Distribution is primarily south of the Hunter River to the Illawarra region, and west to the Blue Mountains in New South Wales.
Bites to humans
Funnel-web spider venom contains a compound known as atracotoxin, an ion channel inhibitor, which makes the venom highly toxic for humans and other primates. However, it does not affect the nervous system of other mammals. These spiders typically deliver a full envenomation when they bite, often striking repeatedly, due to their defensiveness and large chitinous cheliceral fangs. There has been no reported case of severe envenoming by female funnel-web spiders, which is consistent with the finding that the venom of female specimen is less potent than the venom of their male counterparts. In the case of severe envenomation, the time to onset of symptoms is less than one hour; with a study about funnel-web spider bites finding a median time of 28 minutes. This same study revealed that children are at a particular risk of severe funnel-web envenoming, with 42% of all cases of severe envenoming being children. There is at least one recorded case of a small child dying within 15 minutes of a bite from a Sydney funnel-web spider, though that event occurred before the development of an antivenom.
The antivenom was developed by a team headed by Struan Sutherland at the Commonwealth Serum Laboratories in Melbourne. Since the antivenom became available in 1981, there have been no recorded fatalities from Sydney funnel-web spider bites. In September 2012, it was reported that stocks of antivenom were running low, and members of the public were asked to catch the spiders so that they could be milked for their venom. One dose of antivenom requires around 70 milkings from a spider.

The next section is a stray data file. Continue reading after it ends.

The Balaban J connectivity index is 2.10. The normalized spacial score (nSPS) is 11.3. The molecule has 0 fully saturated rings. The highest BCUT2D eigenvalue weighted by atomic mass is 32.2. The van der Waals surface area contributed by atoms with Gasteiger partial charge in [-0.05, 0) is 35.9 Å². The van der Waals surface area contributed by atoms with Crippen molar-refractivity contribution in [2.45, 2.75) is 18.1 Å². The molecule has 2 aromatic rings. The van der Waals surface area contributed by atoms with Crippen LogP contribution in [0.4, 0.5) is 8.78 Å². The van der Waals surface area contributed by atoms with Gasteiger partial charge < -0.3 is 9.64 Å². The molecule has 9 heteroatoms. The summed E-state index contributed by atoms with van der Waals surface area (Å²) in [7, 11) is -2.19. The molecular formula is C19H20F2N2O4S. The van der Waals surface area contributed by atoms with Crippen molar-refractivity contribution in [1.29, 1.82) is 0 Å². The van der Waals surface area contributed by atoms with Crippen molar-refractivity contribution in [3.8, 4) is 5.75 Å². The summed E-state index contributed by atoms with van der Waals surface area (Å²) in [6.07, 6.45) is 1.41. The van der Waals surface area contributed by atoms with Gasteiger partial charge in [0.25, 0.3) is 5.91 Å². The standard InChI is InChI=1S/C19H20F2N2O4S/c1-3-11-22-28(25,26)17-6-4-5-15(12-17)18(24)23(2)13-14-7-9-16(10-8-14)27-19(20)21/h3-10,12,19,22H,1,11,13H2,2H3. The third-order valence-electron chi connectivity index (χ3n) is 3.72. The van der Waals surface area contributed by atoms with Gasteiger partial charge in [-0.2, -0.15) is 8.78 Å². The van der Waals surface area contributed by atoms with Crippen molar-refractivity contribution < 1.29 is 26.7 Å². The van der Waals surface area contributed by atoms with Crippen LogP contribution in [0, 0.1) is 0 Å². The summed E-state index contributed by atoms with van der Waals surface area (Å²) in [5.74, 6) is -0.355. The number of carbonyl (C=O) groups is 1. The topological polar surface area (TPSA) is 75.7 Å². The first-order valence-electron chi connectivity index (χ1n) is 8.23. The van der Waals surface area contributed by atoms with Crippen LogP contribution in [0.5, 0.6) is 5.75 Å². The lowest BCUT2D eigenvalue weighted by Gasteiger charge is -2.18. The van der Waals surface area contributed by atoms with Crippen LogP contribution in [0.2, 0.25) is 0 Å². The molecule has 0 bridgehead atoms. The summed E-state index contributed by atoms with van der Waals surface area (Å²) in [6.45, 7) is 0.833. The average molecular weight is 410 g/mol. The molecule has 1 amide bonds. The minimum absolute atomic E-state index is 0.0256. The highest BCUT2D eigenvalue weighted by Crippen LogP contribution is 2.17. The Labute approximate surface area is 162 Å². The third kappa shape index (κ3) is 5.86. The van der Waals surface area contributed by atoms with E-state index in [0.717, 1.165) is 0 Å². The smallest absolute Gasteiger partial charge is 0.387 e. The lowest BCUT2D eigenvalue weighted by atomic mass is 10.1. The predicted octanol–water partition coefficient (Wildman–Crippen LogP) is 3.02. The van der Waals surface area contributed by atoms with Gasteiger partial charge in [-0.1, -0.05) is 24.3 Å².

The bite of a Sydney funnel-web is initially very painful, with clear fang marks separated by several millimetres. The size of fangs is responsible for the initial pain. In some cases the spider will remain attached until dislodged by shaking or flicking it off.
Current guidelines for antivenom recommend two vials, or four vials if symptoms of envenomation are severe. Patients are assessed every fifteen minutes, with further vials recommended if symptoms do not resolve.
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- Platnick N I World Spider Catalog (2008). In 1988, other species were transferred from Atrax to the genus Hadronyche: A. adelaidensis, A. eyrei, A. flindersi, A. formidabilis, A. infensus, A. modestus, A. pulvinator, A. validus, A. venenatus and A. versutus.
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- White 2013, p. 190.
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- White 2013, p. 185.
- White 2013, p. 200.
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- "'If it hasn't killed him, just give him some more". The Sydney Morning Herald. 1 April 2006. Account of the first use of the antivenom on a human in 1981.